ERIC Number: ED157053
Record Type: Non-Journal
Publication Date: 1976
Reference Count: N/A
Origins of Western Literacy. Four Lectures delivered at the Ontario Institute for Studies in Education, Toronto, March 25-28, 1974. Monograph Series No. 14.
Havelock, Eric A.
The four essays in this book are concerned with the cultural consequences of literacy in that they demonstrate that some forms of competence, highly valued in society, developed in large part as an unintended consequence of the Greek alphabetic writing system. The first essay, entitled "Spoken Sound and Inscribed Sign," discusses the preliteracy of the Greeks, symbols of numbers versus symbols of language, speaking versus reading, diverse meanings of the word "write," and the priority of reading over writing. "The Pre-Greek Syllabaries" defines the act of recognition and discusses the alphabet versus syllabary, literacy and literature, and the control of technology over content. The third essay is concerned with "The Greek Alphabet" and the results of its invention. The final essay, "Aftermath of the Alphabet," discusses the law of residual ambiguity, the Roman version, literate culture in the classical age, readership before the printing press, politics and the alphabet, arithmetical "literacy" and musical "literacy," and the alphabetic cultures of the modern world. (MAI)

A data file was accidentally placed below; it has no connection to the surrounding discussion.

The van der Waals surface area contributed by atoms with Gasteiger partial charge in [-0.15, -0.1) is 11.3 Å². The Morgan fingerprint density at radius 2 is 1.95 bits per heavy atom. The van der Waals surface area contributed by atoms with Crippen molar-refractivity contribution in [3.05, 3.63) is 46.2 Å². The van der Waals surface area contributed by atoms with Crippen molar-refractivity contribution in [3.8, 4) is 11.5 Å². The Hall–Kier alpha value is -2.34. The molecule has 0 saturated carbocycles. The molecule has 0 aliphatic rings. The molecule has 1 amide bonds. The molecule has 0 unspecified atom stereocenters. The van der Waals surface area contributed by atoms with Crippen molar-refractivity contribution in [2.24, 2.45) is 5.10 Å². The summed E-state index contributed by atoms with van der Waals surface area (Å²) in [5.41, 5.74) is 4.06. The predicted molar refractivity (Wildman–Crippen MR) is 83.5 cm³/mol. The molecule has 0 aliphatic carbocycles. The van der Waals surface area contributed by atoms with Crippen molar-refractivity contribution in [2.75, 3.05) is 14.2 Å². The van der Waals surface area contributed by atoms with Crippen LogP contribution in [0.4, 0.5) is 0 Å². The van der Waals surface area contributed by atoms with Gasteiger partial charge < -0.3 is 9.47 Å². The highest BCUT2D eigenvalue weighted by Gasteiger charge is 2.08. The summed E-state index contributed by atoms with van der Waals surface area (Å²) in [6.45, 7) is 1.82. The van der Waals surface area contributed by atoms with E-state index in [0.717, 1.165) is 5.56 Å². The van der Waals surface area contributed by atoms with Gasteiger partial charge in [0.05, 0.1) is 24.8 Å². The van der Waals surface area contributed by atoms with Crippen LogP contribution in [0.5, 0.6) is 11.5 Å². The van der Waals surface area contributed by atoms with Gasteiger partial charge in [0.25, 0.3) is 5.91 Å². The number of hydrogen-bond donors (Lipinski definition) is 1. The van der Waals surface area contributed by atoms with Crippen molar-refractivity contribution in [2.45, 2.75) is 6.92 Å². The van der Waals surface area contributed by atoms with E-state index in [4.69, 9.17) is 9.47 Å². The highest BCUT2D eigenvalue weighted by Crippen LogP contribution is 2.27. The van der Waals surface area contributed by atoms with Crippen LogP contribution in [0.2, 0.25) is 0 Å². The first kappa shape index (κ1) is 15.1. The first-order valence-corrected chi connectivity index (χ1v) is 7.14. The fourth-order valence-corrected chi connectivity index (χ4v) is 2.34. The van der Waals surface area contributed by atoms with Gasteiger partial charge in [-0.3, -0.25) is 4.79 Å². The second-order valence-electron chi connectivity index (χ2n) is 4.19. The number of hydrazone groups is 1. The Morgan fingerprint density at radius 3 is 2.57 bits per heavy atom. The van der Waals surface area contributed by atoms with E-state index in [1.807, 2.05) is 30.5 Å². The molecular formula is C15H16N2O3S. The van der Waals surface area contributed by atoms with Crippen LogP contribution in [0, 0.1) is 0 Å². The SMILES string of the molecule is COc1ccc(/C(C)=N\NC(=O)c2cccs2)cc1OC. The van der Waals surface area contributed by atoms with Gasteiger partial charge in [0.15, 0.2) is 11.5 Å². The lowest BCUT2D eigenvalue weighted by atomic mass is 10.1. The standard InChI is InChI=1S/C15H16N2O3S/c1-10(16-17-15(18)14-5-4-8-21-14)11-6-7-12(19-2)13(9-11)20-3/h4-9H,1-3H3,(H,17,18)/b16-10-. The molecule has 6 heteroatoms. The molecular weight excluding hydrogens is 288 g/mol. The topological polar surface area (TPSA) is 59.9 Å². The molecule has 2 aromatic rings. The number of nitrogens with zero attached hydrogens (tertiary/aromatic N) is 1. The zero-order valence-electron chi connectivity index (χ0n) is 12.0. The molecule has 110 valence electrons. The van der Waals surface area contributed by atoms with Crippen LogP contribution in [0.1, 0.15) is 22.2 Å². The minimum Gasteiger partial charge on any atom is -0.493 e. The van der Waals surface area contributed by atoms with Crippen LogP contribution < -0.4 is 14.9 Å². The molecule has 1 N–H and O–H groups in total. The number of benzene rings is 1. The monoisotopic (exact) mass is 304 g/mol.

Descriptors: Alphabets, Classical Languages, Cultural Influences, Cultural Interrelationships, Greek Civilization, Literacy, Symbolic Language, Western Civilization, Written Language
The Ontario Institute for Studies in Education, 252 Bloor Street West, Toronto, Ontario, Canada M5S 1V6 ($3.95 paper)
Publication Type: Reports - Research
Education Level: N/A
Authoring Institution: Ontario Inst. for Studies in Education, Toronto.